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    well the site is wrong as there is a rounding error in there. i thought we had agreed that! we can skip the radial bit and go to the tangential bit then we need the unit tangent vector |dw:1443089994080:dw| so that we can resolve the particles velocity in that direction |dw:1443090134203:dw|

  27. anonymous
    • one year ago
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    OKay.

  28. IrishBoy123
    • one year ago
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    but we need to the unit radial to get that we have \(\large \vec r = <2t, 4t^2> = <4,16>_{t=2}\) so \(\large \hat{ r} = \frac{<4,16>}{\sqrt{4^2+16^2}} = \frac{<1,4>}{\sqrt{17}}\) so \(\large \hat{ t} = \frac{<-4,1>}{\sqrt{17}}\) so \(\large v_t = \vec {\dot r} \bullet \hat{ t} = <2,16>\bullet \frac{<-4,1>}{\sqrt{17}} = 1.94m/s\)

  29. IrishBoy123
    • one year ago
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    does that make sense to you?

  30. anonymous
    • one year ago
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    You have me up until you have \[t = \frac{ <-4, 1> }{ \sqrt{17} }\]. Where'd you get that?

  31. anonymous
    • one year ago
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    *had

  32. IrishBoy123
    • one year ago
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    it comes directly from from \(\hat r\): switch the x,y and multiply one of them by -1 and you get the perpendicular vector. a bit like \(m_1 * m_2 = -1\) if 2 straight lines are perpendicular. try it: \(\hat r \bullet \hat t = 0\) also, in terms of radial velocity: \[\large v_r = \vec {\dot r} \bullet \hat{ r} = <2,16>\bullet \frac{<1,4>}{\sqrt{17}} = 16.007m/s\] which is the correct radial velocity

  33. IrishBoy123
    • one year ago
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    Oh, a word about the word "transverse" i have been using the term tangential . just to be totally clear, the transverse is what we are calculating and have calculated, and is the one that runs perpendicular to the radial as per the drawings clearly there is a tangent to the path of the particle too but that is just \( \vec{\dot r}\).

  34. IrishBoy123
    • one year ago
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    |dw:1443091705155:dw|

  35. anonymous
    • one year ago
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    Okay, I see what you're saying. Going by that logic then, let's say I wanted to find the components for acceleration next. Going by the steps you've presented, I would basically be repeating the same process over again, right? Only with the velocity vector in the place of the position vector. Resolve a_t and a_n both tangentially and in the direction of v_r, respectively, and then find t to solve for each dot product? Or am I missing something?

  36. PatrickWeeWoos
    • one year ago
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    i gave you a medal!

  37. PatrickWeeWoos
    • one year ago
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    @IrishBoy123

  38. IrishBoy123
    • one year ago
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    stick with the \(\hat r\) and \(\hat t\) for resolving purposes and calculate \(\vec a \bullet \hat r\) and \(\vec a \bullet \hat t\) for radial and transverse purposes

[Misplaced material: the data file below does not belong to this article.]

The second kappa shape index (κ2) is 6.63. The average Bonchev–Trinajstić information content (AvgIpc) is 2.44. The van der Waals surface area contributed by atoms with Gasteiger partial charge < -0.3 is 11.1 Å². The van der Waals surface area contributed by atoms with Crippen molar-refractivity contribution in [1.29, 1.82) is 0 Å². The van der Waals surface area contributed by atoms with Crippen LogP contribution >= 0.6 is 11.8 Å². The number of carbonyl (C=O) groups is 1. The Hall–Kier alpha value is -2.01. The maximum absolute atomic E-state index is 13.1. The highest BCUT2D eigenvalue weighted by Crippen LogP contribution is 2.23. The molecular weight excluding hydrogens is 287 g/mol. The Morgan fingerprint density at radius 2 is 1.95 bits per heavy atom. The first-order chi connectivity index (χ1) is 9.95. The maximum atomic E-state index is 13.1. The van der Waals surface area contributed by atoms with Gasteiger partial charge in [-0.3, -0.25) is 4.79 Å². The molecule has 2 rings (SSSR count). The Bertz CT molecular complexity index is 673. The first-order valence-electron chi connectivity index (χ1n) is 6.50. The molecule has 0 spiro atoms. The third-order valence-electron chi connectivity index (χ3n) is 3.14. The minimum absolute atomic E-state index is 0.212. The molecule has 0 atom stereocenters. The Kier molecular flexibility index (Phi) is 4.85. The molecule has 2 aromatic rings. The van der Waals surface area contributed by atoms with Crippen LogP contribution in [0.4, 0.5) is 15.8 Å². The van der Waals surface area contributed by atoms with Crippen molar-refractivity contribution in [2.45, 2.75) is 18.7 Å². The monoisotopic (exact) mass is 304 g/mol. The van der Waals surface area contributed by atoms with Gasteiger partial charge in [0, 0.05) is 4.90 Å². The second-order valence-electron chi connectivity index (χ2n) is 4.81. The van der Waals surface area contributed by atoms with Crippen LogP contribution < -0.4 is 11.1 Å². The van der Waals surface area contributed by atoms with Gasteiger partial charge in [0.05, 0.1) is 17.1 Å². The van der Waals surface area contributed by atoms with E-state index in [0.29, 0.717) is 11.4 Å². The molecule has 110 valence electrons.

39. IrishBoy123
    • one year ago
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    thanks Pat

  40. anonymous
    • one year ago
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    So I don't even use v at all except for when I'm solving for it?

  41. IrishBoy123
    • one year ago
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    not for resolving acceleration into its components, no

  42. anonymous
    • one year ago
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    But I thought acceleration was by definition, the derivative of velocity.

  43. anonymous
    • one year ago
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    Also, it's worth mentioning that I'm not given the magnitude of the acceleration.

  44. anonymous
    • one year ago
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    So the dot product you describe wouldn't actually work in this case.

  45. IrishBoy123
    • one year ago
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    oh! ok, crossed wires here we have \[\vec {\dot r} = <2,8t> = <2,16>_{t=2}\] whence \(\vec a = \vec {\ddot r} = <0,8> \) and \(\vec a_r = \vec a \bullet \hat r\), and \(\vec a_t = \vec a \bullet \hat t\)

  46. IrishBoy123
    • one year ago
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    \(\frac{32}{\sqrt{17}}\) and \(\frac{8}{\sqrt{17}}\)

  47. anonymous
    • one year ago
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    Just ran the numbers. You were right. Damn, if what my Dynamics prof. taught in the lecture turn out to be totally useless. Equations did not apply here; needed visual representations and dot products to get the picture. This is embarrassing...

  48. anonymous
    • one year ago
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    Thanks, by the way, for you patience in helping me out.

  49. IrishBoy123
    • one year ago
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    you can do this with loads and loads of fiddling around too, resolving things here and there. this is just an easy way to get there. mp:p

  50. anonymous
    • one year ago
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    Well, thanks again. I'm going to close this thread now.